The museum was devoted to one man whose family had donated artifacts that they had kept -- clothing, books -- and I wanted to see it again. It was located in a small set of rooms just off the entrance of the headquarters of the Forensic Anthropology Foundation (known as FAFG). FAFG are the people who have been documenting and exhuming the sites of mass graves and executions from the armed conflict. It is worth remembering that in Guatemala, being an anthropologist is often a hazardous occupation, especially if one's work relates to the armed conflict. Just ask the family of Myrna Mack Chang, assassinated by a military death squad in 1990 for her human rights advocacy. The staff of FAFG regularly receive death threats and there are armed guards at their headquarters (just for a reality check, there are armed guards at Café Barista, a chain of coffee shops).
I asked a friend in Guatemala if she knew how to get in touch with the people running the museum. My recollection was that it was an all-volunteer operation. She couldn't recall the names but put me in touch with someone at FAFG. However, I decided to search through my emails, and it turns out one of the benefits of having tens of thousands of saved messages is that occasionally I can find important information by trolling through my email. I couldn't remember the name of the museum or the name of the person who was staffing the museum and had given me a tour, but I eventually found an email exchange that included his phone number. I called Don Salomon but, like many Guatemalans, he was no longer using the same phone number that he had given me in 2014, and so after apologizing to the person who answered that number, I sent an email. I wasn't very hopeful because although it seems over half the country has smart phones now, but Don Salomon answered very quickly, gave me his new number, but sadly told me that the Museum had closed because of lack of resources. It was privately funded through contributions and was run primarily by volunteer labor -- principally the family members of people who had appeared in the Diario Militar, like Don Salomon himself. Both of his brothers were disappeared by the military, at different times during the conflict.
However, he told me, there was another small museum that was in Zona 1, called "El Cuarto de las Ausencias" (the room of absences), and he would be happy to meet me there. Some time back, the folks from Prensa Comunitaria had arranged an exhibit at the Museo de Ferrocarril (the Railway Museum) based on the case of one of the victims of a forced disappearance, Marco Antonio Molina Thiessen. This sounded like it was something similar, but I was eager to see it. So, we arranged a time and he gave me the address, and at the appointed hour I made my way there. It's just one room, in a building that was purchased by a Christian-sponsored network of radio schools and community-oriented radio stations, FGER, to be used as a "centro capacitación" -- a training center, where different groups can hold classes and workshops.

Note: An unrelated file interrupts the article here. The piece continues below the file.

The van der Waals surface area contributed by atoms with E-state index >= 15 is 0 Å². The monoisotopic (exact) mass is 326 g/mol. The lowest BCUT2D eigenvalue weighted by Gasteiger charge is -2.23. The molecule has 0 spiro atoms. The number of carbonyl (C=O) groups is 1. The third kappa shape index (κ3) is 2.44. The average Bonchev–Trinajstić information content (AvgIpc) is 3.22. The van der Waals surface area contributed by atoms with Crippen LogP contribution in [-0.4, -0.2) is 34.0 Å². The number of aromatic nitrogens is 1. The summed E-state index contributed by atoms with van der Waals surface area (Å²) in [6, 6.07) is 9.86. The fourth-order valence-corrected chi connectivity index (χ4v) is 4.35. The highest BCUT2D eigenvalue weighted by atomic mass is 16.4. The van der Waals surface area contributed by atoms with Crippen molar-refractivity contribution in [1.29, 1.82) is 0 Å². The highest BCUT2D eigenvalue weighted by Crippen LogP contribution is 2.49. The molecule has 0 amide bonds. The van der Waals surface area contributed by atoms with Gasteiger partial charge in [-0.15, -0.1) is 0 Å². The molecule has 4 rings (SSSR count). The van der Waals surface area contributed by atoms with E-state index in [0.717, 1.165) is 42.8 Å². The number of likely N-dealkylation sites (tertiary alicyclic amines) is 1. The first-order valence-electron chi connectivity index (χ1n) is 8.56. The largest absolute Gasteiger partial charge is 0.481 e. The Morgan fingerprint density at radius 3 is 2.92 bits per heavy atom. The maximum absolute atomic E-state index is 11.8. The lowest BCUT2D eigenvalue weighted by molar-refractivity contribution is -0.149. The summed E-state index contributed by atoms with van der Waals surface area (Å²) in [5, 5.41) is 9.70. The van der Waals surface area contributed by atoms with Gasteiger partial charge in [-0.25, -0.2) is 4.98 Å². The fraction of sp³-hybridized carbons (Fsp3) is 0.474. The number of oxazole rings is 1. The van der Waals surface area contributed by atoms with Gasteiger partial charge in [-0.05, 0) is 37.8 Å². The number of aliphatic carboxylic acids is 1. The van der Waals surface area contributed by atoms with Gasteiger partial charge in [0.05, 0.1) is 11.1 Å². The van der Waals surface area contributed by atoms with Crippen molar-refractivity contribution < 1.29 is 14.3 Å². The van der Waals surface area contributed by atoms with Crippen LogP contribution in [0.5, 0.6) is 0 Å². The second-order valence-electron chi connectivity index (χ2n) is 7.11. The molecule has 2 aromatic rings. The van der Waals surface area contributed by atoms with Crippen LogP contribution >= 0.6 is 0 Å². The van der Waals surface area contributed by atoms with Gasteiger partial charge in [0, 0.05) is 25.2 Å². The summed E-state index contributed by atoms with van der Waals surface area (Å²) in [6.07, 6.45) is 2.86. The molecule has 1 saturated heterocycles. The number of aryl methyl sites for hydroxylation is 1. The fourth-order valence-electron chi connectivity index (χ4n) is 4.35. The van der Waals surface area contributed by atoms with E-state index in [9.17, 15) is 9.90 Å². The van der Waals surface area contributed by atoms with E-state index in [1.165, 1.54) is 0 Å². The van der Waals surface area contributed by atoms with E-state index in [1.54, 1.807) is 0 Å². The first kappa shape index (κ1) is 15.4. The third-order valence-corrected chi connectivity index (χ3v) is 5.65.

The one-room museum, Don Salomon told me, was devoted to Luis de Lión, a Guatemalan poet and teacher who was disappeared by the military in the 1980s, but also to the memory of Daniel Pedro Mateo, a Q'anjob'al leader who was a friend of mine, and assassinated in 2013 for his opposition to the hydroelectric and other extractivist projects.
The room contained objects and furniture that had been provided by Luis de Lion's family -- some of which were his, and others were donations that were meant to be representative. A manual typewriter; books; clothing; a modest bedstead covered with a woven blanket. Clothes hung on a hook. A graduation certificate. Fragments of a life that evoke, as the title of the exhibit indicates, both presences and absences.
On the desk, photocopies of pages from the Diario Militar that confirmed the military's role in Luis de Lion's forced disappearance. A life interrupted. A poet who would never publish another verse. A teacher whose students were robbed. A brother, son, cousin.
There are over 40,000 cases of forced disappearance. This was the tactic used by the military in cities like the capital. In rural villages, the scorched earth campaign articulated in Plan Sofia and other places involved large-scale massacres and in many cases eliminating the entire village from the map (burning all the houses and crops, forcing any survivors into resettlement villages). This obviously couldn't work in the cities, and so the tactic was to pick off individuals -- such as leaders of student organizations or unions, or those who had spoken out publicly. Very few of them have been adjudicated in the courts.
Not everyone who was disappeared was a poet or a leader, but who knows what would have become of those 40,000 if they had not been disappeared and killed? What kinds of engineers, agronomists, artists, laborers, teachers, leaders, cooks, union organizers, did Guatemala lose?
The challenge for small museums like this is lack of support --as the experience of the Amancio Samuel Villatoro Foundation Museum demonstrates. I made a donation to the Cuarto de las Ausencias, but obviously one donation doesn't provide a budget. But if you're in Guatemala City, it's worth arranging a visit. I'll be happy to provide contact information (I'm a little hesitant about publishing it here, and there is no webpage for the Cuarto de las Ausencias).